Online Critique Groups

Written By: Paul Toth - Mar• 10•14

 

A critique group (also known as “writer’s circle”) is a sort of writer’s club that exists to improve the work of all involved. The idea is simple: each member of the group passes a page, chapter, or entire novel to one or more other members, who then provide feedback on the material. Imagine a half-dozen authors sitting around a table. Each one passes a page they’ve written to the person on their left, who marks it up and then passes it on to the next guy. After a while, each page is decorated with a mass of (hopefully useful) scribbles the author can incorporate into their next draft. Of course, there are endless variations on this theme, with notes compiled between meetings, varying amounts of discussion and in-person interaction, and different approaches to providing feedback and follow-up. Ideally, the quality of each writer’s work is improved by incorporating and/or reacting to a variety of perspectives.

If all this sounds like it could be the basis for an online community, you’re right. A number of sites have been created to take the critique group experience online, and some have done a passable job of it. The advantages are obvious. Instead of being limiting oneself to interacting with writers who happen to be in the same geographical area, it’s possible to form groups with a global basis, where who critiques whom is a matter of common interests rather than physical and schedule-based limitations. Writers can avail themselves of advice from hundreds, even thousands, of different members, and the basic critique mechanics can be enhancing by forums, messaging, and a variety of social networking mechanics.

If you’re anything like me, this all sounds awesome, and under the right circumstances, it can be.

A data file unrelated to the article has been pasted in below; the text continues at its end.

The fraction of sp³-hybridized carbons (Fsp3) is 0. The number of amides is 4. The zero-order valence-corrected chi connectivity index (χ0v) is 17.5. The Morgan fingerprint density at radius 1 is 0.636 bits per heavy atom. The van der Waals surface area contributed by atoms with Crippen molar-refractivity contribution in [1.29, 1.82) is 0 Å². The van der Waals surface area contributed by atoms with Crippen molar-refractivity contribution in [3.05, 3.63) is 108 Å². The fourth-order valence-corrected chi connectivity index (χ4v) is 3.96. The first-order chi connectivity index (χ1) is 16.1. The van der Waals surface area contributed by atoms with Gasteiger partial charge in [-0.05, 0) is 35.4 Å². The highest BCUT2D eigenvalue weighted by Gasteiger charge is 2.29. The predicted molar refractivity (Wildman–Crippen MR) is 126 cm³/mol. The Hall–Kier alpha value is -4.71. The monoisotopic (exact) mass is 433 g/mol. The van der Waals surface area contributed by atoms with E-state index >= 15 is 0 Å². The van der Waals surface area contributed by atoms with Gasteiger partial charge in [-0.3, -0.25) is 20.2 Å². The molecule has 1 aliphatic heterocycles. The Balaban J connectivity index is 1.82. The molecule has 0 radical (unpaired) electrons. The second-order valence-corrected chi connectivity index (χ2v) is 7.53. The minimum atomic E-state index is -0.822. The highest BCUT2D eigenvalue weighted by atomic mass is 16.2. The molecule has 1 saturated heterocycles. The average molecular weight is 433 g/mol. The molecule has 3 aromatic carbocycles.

But What if Someone Steals My Work?

Yes, it happens, and yes, it sucks. Plagiarism is rarer than you might think, though—exceedingly rare, as far as I can tell—and for many, the risk is more than balanced by the rewards. For me, the “tipping point” came when I listened to a successful romance speak at last year’s San Francisco Writer’s Conference. She claimed that everyone, including pros, needed to be involved with these groups. They were that valuable.

Now, when I say she’s successful, I mean she’s seriously, ridiculously, two-books-on-the-New-York Times-bestseller-list-at-the-same-time successful. Net seven figures on one self-published novel successful. A writerly goddess, in financial terms.

I joined an online critique group the next day, and haven’t looked back. If I managed to corral an agent, and my work sees the light of day in the mainstream publishing world, these sites will have played a significant part in making that happen.

There’s a Bunch of These Things. Which One Should I Join?

I could tell you that:

  • They each have their strengths and weaknesses, and it’s a matter of individual preference.
  • There’s no reason you have to choose just one. Many writers are members of multiple groups.
  • You don’t need to commit right off the bat. Try a few and see which one floats your boat.

And all of this would be true to some degree, but it would be a cop-out. Not all critique sites are created equal, and the underlying philosophy and goals vary significantly. I’m going to try to tell you enough about my own perspective and experiences to help you figure out which are worth looking an initial look.

To my knowledge, there are three sites that stand out, based on the quality and size of their membership, the usefulness of their feature set, and their overall effectiveness. Of course, mileage may vary, and you may find that groups I haven’t bothered to include here are more useful to you than any of the ones I’ve selected. C’est la vie, caveat emptor and all that.

Critique Circle

This site seems to have been around for quite a while (since the 90s, if had to guess, which is what I’m going to do, since I’m too lazy to do the research). This has plusses and minuses. On the plus side, the community is huge. Its membership is probably the largest of the groups I’ve encountered, with what appears to be thousands of active members. This means that it’s easy to recruit a large, diverse set of fellow authors to review one’s work, and there’s a seemingly endless variety of stories to explore. Pretty much every genre, category, and subcategory I can think of is represented.